Articles | Volume 14, issue 2
Research article 16 Jan 2014
Research article | 16 Jan 2014
Air quality and radiative forcing impacts of anthropogenic volatile organic compound emissions from ten world regions
M. M. Fry et al.
M. M. Fry, M. D. Schwarzkopf, Z. Adelman, V. Naik, W. J. Collins, and J. J. West
Atmos. Chem. Phys., 13, 5381–5399,
W. J. Collins, M. M. Fry, H. Yu, J. S. Fuglestvedt, D. T. Shindell, and J. J. West
Atmos. Chem. Phys., 13, 2471–2485,
Timothy Glotfelty, Diana Ramírez-Mejía, Jared Bowden, Adrian Ghilardi, and J. Jason West
Geosci. Model Dev., 14, 3215–3249,Short summary
Land use and land cover change is a major contributor to climate change in Africa. Here we document deficiencies in how a weather model represents the land surface of Africa and how we modify a common land surface model to overcome these deficiencies. Our tests reveal that the default weather model does not accurately predict and transition the properties of different African biomes and growing cycles. This paper demonstrates that our modified model addresses these limitations.
Kai-Lan Chang, Owen R. Cooper, J. Jason West, Marc L. Serre, Martin G. Schultz, Meiyun Lin, Virginie Marécal, Béatrice Josse, Makoto Deushi, Kengo Sudo, Junhua Liu, and Christoph A. Keller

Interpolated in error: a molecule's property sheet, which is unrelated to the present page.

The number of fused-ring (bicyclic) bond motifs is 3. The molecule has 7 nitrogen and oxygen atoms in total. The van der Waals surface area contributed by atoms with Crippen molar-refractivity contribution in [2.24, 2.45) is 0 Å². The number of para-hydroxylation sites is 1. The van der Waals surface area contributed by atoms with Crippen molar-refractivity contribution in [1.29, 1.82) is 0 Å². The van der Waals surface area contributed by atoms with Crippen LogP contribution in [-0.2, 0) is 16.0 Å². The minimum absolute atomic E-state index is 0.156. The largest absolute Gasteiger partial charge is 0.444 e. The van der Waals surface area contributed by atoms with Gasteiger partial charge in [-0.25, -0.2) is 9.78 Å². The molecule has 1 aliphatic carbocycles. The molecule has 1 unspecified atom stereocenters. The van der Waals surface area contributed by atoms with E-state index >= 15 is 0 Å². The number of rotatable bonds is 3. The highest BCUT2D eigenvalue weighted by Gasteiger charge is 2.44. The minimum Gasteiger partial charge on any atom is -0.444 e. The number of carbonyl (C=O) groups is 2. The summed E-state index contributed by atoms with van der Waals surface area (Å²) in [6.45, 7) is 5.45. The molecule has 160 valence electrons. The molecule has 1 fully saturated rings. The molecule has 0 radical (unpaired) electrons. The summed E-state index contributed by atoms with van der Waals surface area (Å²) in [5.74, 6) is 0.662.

Geosci. Model Dev., 12, 955–978,Short summary
We developed a new method for combining surface ozone observations from thousands of monitoring sites worldwide with the output from multiple atmospheric chemistry models. The result is a global surface ozone distribution with greater accuracy than any single model can achieve. We focused on an ozone metric relevant to human mortality caused by long-term ozone exposure. Our method can be applied to studies that quantify the impacts of ozone on human health and mortality.
Yuqiang Zhang, J. Jason West, Rohit Mathur, Jia Xing, Christian Hogrefe, Shawn J. Roselle, Jesse O. Bash, Jonathan E. Pleim, Chuen-Meei Gan, and David C. Wong
Atmos. Chem. Phys., 18, 15003–15016,Short summary
Here we use a fine-resolution (36 km) self-consistent 21-year air quality simulation from 1990 to 2010, a health impact function, and annual county-level population and baseline mortality rate estimates to estimate annual mortality burdens from PM2.5 and O3 in the US, and also the contributions to the trends. We found that the PM2.5-related mortality burden has steadily decreased by 53 %, while the O3-related mortality burden has increased by 13 %, with larger inter-annual variabilities.
Ciao-Kai Liang, J. Jason West, Raquel A. Silva, Huisheng Bian, Mian Chin, Yanko Davila, Frank J. Dentener, Louisa Emmons, Johannes Flemming, Gerd Folberth, Daven Henze, Ulas Im, Jan Eiof Jonson, Terry J. Keating, Tom Kucsera, Allen Lenzen, Meiyun Lin, Marianne Tronstad Lund, Xiaohua Pan, Rokjin J. Park, R. Bradley Pierce, Takashi Sekiya, Kengo Sudo, and Toshihiko Takemura
Atmos. Chem. Phys., 18, 10497–10520,Short summary